Some cool online advertising free images:
checking baby name to make sure it’s searchable
I think this is one of those things that sounds remarkable only because no-one has explicitly said it in so public a forum before – but is a real sign of the times. If I’d read this 5 years ago I’d have thought it was a bit odd; now – to me at least – it just seems commonsense and responsible. It’s normal to do a lot of thinking about the choice of name for a baby… considering how it might be abbreviated as a nickname, which family members will be offended/pleased, how it appears visually when written, are there any notorious criminals with the name, etc etc. I bet Google is used in a lot of this research… so it’s not a big leap to think about how your own baby might fare in being able to be found in google in future.
It’s also a nice reminder that there’s different types of search and, as yet, not all are well catered for. At the moment most people tend to stick to the same search tool for all their requests. In future I think things will get more sophisticated… The big search engines will become cleverer at determining the most relevant results, looking beyond the keywords & IP address. We’re already seeing this with the emergence of personal search, based on your past web browsing & search activity (although for many there’s still a slightly scary privacy dimension to this).
Perhaps too we’ll see more specialist search services gaining traction. There have been ‘vertical’ search engines for a while that focus on delivering results with a particular skew (eg: academic articles, industry specific). There are also search tools designed to limit results to particular ‘things’ – eg: epinions for user reviews; froogle (which now seems to have been renamed google product search) to just find things to buy, technorati search of blog comments, etc. There’s even already ‘people search’ tools – eg: LinkedIn, ZoomInfo. And one of the biggest buzzes in search these days seems to be mobile search (closely related to local search)… which entails using contextual information (you’re on a device with tiny screen, in a particular location, it’s a particular time of day, etc) to deliver results that are more relevant.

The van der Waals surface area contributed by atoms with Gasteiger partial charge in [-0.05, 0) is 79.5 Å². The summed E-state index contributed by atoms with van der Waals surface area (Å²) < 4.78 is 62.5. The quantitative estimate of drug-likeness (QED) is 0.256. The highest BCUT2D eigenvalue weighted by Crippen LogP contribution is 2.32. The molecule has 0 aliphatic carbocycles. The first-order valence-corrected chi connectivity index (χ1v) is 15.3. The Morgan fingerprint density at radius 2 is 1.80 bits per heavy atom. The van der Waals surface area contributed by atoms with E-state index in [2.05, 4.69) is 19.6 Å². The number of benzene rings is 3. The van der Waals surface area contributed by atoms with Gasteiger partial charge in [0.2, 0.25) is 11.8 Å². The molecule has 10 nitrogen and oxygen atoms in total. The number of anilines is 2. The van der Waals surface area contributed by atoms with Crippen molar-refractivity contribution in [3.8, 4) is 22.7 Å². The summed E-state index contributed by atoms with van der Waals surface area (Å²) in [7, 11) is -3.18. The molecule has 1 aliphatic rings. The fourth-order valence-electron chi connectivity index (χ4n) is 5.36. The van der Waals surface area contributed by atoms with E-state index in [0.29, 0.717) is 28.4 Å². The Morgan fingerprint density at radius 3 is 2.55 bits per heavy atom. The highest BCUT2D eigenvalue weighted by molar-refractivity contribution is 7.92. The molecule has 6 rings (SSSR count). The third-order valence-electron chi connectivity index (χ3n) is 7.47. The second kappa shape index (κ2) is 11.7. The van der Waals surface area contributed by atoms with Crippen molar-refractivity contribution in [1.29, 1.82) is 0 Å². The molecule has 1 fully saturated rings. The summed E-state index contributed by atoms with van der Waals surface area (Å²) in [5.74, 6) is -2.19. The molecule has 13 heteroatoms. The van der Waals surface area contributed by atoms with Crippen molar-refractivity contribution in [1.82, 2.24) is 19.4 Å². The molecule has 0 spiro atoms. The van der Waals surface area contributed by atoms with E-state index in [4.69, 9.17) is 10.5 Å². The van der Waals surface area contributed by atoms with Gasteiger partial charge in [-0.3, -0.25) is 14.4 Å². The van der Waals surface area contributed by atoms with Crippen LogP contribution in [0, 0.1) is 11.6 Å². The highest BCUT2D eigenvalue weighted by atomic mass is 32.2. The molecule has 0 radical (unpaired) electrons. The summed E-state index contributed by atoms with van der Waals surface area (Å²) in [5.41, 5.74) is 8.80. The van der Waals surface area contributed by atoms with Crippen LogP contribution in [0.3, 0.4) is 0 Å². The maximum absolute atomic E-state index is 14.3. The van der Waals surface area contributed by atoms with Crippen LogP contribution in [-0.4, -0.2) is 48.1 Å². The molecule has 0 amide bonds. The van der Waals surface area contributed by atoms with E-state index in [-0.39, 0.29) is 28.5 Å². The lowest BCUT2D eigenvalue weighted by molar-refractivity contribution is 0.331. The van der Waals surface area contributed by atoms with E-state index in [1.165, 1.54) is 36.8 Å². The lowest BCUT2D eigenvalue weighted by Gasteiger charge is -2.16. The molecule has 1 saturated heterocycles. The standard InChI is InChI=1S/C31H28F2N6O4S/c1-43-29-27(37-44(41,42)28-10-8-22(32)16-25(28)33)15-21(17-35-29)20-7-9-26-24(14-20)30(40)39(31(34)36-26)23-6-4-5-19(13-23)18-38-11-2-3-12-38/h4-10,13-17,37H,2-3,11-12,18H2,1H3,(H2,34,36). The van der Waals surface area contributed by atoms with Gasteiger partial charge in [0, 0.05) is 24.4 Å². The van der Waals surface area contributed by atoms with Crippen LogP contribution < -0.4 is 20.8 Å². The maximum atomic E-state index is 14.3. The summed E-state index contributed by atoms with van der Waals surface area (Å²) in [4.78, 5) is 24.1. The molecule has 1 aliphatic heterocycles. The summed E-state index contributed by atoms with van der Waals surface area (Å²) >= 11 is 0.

There’s lots happening. But so far, with the exception of LinkedIn for business contact search, none of these specialist search services have yet been good enough to become my “first port of call”, but perhaps one day they will. The field of search has made amazing advances, but there’s still lots of room for improvement. I’m especially waiting for the arrival of “emotional” search… sort of like how on music services you can say “I feel like listening to something happy and upbeat”, hopefully one day we’ll be able to do the same for all sorts of searches. It’s something that advertisers would love too – imagine being able to advertise in a context where someone had explicitly told you what they were in the mood for!
Image is from Flickr CC thanks to Smart Brother www.flickr.com/photos/smartbrother/13378499/
Quote comes from online.wsj.com/article/SB117856222924394753.html?mod=hpp_… I’ve paraphrased slightly to make it work on the chart, but the meaning is the same.